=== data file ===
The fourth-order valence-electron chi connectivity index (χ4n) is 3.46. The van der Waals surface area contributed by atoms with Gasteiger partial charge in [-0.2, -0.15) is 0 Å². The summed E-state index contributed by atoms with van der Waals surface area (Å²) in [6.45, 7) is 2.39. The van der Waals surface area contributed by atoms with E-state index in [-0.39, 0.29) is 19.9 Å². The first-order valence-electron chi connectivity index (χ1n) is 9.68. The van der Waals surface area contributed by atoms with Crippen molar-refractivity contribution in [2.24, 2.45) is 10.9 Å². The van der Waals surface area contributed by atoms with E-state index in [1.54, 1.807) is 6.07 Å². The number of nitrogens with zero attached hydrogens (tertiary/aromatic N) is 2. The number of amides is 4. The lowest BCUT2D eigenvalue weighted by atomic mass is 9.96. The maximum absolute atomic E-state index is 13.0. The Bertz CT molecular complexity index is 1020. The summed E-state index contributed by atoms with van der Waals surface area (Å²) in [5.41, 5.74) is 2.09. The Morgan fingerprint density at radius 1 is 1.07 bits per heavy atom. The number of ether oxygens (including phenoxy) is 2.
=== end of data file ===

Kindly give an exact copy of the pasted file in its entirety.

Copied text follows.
The fourth-order valence-electron chi connectivity index (χ4n) is 3.46. The van der Waals surface area contributed by atoms with Gasteiger partial charge in [-0.2, -0.15) is 0 Å². The summed E-state index contributed by atoms with van der Waals surface area (Å²) in [6.45, 7) is 2.39. The van der Waals surface area contributed by atoms with E-state index in [-0.39, 0.29) is 19.9 Å². The first-order valence-electron chi connectivity index (χ1n) is 9.68. The van der Waals surface area contributed by atoms with Crippen molar-refractivity contribution in [2.24, 2.45) is 10.9 Å². The van der Waals surface area contributed by atoms with E-state index in [1.54, 1.807) is 6.07 Å². The number of nitrogens with zero attached hydrogens (tertiary/aromatic N) is 2. The number of amides is 4. The lowest BCUT2D eigenvalue weighted by atomic mass is 9.96. The maximum absolute atomic E-state index is 13.0. The Bertz CT molecular complexity index is 1020. The summed E-state index contributed by atoms with van der Waals surface area (Å²) in [5.41, 5.74) is 2.09. The Morgan fingerprint density at radius 1 is 1.07 bits per heavy atom. The number of ether oxygens (including phenoxy) is 2.